What's new

Dowd - Chapter 4 - Non-Parametric Bootstrapping

brian.field

Well-Known Member
Subscriber
Hi Friends - looking to confirm my understanding of the bootstrapping approach described in this chapter.

@David Harper CFA FRM - in your video, it looks like the example is assuming a portfolio of stocks. For instance, if there are 10 stocks and 100 days of histroical returns, we would have a 10x100 matrix of returns or 100 10x1 vectors. Then we would choose a vector at random (with replacement) to generate a larger sample.

I assume this also applies to a single asset or to the averages of the assets in David's example.

For instance, assume we take the weighted average return or portfolio return for each day in David's example. This is equivalent to having one stock rather than a portfolio of stocks. Then we would have a 1x100 matrix or 100 returns.

Can we apply the bootstrap by simply picking one of the returns (with replacement) to generate larger samples?

Thanks!
 

brian.field

Well-Known Member
Subscriber
The whole point of bootstrapping is to create a larger "sample" with which to work.....so yes, larger sample size.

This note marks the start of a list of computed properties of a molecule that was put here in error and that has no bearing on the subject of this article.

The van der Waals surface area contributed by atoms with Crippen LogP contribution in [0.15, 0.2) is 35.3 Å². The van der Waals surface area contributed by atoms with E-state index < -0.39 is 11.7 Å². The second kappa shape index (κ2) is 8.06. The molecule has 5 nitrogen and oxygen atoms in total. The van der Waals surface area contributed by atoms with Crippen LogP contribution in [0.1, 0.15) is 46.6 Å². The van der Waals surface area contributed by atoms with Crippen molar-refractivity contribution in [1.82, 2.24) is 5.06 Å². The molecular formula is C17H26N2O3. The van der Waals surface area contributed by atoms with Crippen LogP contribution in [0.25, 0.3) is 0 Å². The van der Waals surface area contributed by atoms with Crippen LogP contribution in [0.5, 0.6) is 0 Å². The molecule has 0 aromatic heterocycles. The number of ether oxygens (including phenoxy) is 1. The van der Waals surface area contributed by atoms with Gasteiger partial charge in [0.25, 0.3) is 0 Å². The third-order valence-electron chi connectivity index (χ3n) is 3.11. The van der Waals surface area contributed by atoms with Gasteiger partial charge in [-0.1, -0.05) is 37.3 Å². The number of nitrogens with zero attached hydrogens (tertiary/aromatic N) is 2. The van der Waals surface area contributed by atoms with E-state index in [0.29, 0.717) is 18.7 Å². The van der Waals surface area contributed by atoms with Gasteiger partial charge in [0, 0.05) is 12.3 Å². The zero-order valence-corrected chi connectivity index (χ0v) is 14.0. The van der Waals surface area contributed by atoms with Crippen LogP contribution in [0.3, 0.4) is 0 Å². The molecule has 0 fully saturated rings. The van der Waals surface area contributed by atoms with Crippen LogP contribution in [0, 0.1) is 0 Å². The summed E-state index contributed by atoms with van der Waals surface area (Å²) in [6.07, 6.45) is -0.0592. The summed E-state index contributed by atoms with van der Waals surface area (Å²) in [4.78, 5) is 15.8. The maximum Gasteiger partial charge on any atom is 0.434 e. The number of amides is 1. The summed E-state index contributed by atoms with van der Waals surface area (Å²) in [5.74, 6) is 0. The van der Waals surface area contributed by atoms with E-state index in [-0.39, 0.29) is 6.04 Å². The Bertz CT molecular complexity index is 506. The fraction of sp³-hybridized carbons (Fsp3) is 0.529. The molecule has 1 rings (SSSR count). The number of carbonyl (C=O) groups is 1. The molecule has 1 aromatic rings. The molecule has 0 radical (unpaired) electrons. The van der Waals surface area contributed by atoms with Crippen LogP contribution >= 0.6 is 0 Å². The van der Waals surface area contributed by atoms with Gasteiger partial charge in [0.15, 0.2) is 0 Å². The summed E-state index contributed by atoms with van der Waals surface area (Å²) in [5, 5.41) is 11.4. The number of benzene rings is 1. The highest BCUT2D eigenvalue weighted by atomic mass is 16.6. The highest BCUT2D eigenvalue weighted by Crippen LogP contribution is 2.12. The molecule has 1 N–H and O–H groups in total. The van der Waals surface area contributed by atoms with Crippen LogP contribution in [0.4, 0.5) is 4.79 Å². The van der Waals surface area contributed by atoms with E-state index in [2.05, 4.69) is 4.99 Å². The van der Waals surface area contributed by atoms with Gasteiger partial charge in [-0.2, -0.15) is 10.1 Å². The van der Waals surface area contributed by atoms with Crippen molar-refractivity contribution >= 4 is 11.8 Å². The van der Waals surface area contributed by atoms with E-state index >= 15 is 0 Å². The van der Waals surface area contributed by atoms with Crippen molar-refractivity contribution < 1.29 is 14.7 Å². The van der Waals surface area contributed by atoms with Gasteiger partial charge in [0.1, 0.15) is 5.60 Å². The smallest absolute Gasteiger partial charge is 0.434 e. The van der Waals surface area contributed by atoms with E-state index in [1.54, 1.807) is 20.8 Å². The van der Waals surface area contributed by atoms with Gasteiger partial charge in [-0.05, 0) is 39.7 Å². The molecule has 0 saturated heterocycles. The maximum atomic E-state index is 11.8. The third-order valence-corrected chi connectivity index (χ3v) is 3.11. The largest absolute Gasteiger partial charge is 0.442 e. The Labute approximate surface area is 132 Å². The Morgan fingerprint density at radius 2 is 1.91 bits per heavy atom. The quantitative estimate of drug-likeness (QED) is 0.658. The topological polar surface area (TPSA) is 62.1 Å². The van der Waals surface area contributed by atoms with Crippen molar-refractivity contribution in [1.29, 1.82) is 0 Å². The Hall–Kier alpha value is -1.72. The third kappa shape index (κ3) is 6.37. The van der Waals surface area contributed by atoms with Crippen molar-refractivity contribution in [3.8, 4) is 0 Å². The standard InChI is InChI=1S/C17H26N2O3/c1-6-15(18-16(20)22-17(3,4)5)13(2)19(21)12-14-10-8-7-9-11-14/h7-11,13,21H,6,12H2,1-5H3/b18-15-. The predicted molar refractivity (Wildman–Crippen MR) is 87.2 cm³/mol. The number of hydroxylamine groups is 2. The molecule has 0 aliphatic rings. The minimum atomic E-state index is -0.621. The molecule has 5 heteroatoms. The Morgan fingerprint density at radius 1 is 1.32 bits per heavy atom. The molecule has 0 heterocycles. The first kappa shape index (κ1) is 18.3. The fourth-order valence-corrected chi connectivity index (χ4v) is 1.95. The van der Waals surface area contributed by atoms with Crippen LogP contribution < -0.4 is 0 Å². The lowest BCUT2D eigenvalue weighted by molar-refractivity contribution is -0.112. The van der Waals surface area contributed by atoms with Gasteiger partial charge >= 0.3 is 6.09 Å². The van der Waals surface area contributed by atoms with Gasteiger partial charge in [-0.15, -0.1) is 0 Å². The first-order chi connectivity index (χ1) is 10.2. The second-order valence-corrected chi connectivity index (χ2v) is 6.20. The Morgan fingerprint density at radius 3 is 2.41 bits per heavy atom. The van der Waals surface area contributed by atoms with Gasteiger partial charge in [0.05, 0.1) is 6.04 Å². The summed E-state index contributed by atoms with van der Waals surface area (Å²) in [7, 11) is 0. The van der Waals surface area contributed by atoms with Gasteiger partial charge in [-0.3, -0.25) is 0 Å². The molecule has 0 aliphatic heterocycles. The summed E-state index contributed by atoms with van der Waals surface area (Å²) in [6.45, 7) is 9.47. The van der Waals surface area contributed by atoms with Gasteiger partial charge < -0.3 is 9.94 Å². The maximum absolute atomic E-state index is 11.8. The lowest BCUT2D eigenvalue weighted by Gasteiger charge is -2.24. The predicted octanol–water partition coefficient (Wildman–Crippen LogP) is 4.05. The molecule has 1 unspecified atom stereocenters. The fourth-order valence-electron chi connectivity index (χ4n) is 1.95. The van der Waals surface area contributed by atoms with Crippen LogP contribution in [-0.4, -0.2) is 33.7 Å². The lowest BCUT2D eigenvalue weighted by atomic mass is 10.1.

brian.field

Well-Known Member
Subscriber
It seems to me that we should be able to choose portfolio returns from row 7 at random rather than selecting return vectors at random......my point is that they should be equivalent but the lecture doesn't specifically say this....essentially, we are collapsing a portfolio of 10 assets into a portfolio of 1 asset and then bootstrapping on the returns of the single asset. So, bootstrapping from the returns in green rather than from the vectors in blue (equivalently).


\upload_2016-2-23_14-13-25.png
 

ami44

Well-Known Member
Subscriber
Hi Brian,

you can use bootstrapping with a sample of random vectors or just a sample of random numbers. It doesn't matter.

Your row 7 would be a sample of random numbers. E.g. You can calculate the standard derivative of that sample and use Bootstrapping to estimate the quality of that estimated standard derivative.

Bootstrapping is a general tool to estimate the properties of sample statistics. If your samples are iid you can use it, apart from that it does not matter how you got your sample.
 

David Harper CFA FRM

David Harper CFA FRM
Staff member
Subscriber
Hi @Tania Pereira Here is my simple bootstrap illustrator (I don't have it updated yet, but eventually I will include a version in an learning XLS for Brooks Ch 13 Simulation (P1.T2). I hope this is helpful, it color codes the four steps
https://www.dropbox.com/s/4vu6hspdp4t6657/0923-bootstrap.xlsx?dl=0

 
Top